Money in the Middle

Sandwich Generation Talking About Money Up, Down and Across Generations

Is Helping Mom and Dad Increasing Your Retirement Risk?

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Emotionally and financially, helping parents pay for housing is much different than helping your children buy a first home.  If Mom and Dad need help covering housing costs at this point in their life, something has not gone as planned.


It may be investments gone wrong.  It may be retirement costs are higher than expected.  Loss of retiree benefits.  Or there has been a medical condition that has eroded savings.  Or they simply need to move closer to relatives but can’t sell now.  A recent survey by the Pew Internet project found that of those aged 65+, almost 10% owed more on their mortgage than their house was currently worth; for those 50-64 – the percentage was 30%.


Some speak of this as a time of “negative inheritance.”  You thought you’d be getting a small inheritance from them someday, yet it has turned out that your money is flowing to help support them as they age.


So what’s the right thing to do?  It all depends.  Here are some tips. 


1. Have a frank discussion about money.  Not just the housing crisis, but an overall look at their financial position – debt, health insurance coverage, available assets so you can get a true sense –together – of the current and future needs.  If you have a financial advisor, you might ask them to help with this discussion since it will likely impact your financial future as well as theirs.  And having a third party can help.  It’s embarrassing for your parent and probably uncomfortable for you.


2.  Be honest with yourself about what you can do to help.  This is where the friction between emotion and money sparks.  If helping them jeopardizes your own financial position, it’s not a solution.  Funds to help them should not be coming out of your retirement funds, but rather out of current income or other savings.  Otherwise you are putting your future at risk and potentially perpetuating the cycle.  And if they are in the position they are in because of financially irresponsible behavior and show no signs of changing, your dollars won’t really make a difference.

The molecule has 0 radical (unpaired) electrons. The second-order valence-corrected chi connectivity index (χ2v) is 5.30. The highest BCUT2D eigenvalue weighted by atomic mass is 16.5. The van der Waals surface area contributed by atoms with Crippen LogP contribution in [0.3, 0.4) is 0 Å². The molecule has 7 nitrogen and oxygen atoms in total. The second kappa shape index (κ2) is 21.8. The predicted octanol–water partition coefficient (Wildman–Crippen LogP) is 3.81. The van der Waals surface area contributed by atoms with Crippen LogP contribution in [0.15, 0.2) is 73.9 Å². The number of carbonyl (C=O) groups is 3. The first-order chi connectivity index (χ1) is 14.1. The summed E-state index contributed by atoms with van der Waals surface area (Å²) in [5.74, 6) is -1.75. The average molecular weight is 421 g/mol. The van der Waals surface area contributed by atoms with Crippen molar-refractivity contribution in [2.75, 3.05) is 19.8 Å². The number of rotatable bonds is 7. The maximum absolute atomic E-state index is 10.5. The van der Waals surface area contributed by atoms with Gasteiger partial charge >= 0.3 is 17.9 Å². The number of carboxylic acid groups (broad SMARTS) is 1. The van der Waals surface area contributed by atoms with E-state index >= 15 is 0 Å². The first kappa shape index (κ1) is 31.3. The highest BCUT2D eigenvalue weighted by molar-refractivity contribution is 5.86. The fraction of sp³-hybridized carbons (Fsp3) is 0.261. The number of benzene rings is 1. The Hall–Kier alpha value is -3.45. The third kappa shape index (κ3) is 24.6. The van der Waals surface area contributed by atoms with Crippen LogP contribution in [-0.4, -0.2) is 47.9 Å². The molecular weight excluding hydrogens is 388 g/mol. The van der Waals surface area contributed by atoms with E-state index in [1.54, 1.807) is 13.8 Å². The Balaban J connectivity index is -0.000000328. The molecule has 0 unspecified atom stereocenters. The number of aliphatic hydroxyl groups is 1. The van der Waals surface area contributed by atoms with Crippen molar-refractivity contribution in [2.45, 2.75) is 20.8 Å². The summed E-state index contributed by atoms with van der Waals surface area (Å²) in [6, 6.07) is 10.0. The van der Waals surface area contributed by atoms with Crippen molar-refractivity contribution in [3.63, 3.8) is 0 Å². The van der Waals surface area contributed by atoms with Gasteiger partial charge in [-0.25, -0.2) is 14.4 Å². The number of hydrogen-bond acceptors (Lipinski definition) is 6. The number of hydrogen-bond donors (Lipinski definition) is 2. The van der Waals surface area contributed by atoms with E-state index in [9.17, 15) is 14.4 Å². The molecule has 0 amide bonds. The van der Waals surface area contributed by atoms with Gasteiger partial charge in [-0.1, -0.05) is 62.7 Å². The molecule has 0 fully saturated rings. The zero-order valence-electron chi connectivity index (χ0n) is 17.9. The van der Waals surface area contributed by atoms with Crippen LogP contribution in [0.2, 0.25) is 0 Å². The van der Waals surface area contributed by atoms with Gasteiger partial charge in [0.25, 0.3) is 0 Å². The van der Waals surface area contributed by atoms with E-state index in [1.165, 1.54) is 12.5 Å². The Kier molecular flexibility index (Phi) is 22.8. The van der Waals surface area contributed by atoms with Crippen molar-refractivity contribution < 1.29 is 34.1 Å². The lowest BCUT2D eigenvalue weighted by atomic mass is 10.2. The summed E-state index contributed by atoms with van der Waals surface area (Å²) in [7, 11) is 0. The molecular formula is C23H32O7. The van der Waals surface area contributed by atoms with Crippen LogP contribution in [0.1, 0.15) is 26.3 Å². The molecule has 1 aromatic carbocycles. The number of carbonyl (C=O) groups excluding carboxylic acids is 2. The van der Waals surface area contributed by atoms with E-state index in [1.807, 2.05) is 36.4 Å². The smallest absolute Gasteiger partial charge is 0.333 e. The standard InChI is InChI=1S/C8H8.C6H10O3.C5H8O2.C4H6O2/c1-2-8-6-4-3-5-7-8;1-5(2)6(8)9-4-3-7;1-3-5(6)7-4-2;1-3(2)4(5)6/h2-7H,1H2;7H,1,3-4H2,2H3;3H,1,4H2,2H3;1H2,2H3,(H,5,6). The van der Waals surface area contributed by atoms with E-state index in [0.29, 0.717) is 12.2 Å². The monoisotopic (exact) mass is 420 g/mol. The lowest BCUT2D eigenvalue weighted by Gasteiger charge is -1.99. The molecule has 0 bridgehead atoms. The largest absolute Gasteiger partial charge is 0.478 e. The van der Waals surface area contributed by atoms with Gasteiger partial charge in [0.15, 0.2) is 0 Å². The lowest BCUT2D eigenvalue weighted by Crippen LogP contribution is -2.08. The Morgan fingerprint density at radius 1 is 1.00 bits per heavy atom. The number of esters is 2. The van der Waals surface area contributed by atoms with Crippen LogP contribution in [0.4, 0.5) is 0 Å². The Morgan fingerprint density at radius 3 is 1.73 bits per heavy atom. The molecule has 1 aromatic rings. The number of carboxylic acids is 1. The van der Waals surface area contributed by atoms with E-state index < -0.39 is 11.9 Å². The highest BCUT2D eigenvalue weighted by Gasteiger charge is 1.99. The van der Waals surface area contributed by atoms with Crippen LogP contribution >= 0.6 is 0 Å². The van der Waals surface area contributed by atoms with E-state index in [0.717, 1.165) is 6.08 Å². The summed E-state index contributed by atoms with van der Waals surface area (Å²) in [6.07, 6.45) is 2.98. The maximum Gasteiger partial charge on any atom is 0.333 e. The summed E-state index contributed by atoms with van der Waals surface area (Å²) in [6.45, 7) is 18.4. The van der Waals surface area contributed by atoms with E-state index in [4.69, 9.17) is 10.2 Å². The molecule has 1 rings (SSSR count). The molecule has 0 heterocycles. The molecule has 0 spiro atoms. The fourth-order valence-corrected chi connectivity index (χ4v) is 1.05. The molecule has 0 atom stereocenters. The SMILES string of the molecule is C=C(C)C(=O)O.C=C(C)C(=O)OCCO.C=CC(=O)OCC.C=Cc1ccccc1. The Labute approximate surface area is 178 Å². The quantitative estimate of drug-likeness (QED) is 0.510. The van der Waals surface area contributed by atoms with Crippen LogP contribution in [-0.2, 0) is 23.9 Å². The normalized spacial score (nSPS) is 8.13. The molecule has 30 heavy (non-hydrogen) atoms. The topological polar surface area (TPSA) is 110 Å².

3.  Structuring housing support.  Are you helping pay their mortgage, are you helping pay their rent, are you purchasing a home that they will be living in (paying some costs or none at all).  How you structure the financial assistance can make a big difference for your financial situation.  If you are purchasing the property, you have a financial asset.   If you are paying their mortgage, they own the asset.  If you are paying rent, that’s money that won’t be recouped. Also look into what your assistance does to their ability to tap into government assistance programs.  Speak with a tax advisor or elder law attorney about the right way to structure financial assistance that is beneficial for both of you.


Providing assistance to your parent can be a real treasure – a way to give back when it counts most.  Or it can be another strain on your already beleaguered finances putting both you and your parents at risk and leading to anger and resentment.


If you make the decision to help pay for housing, then understand this is not a decision you can easily turn away from in the future.  Take the time to get the information you need to make the right decision for you and your parents and your family.



Written by Laura Rossman

April 7, 2009 at 1:01 pm

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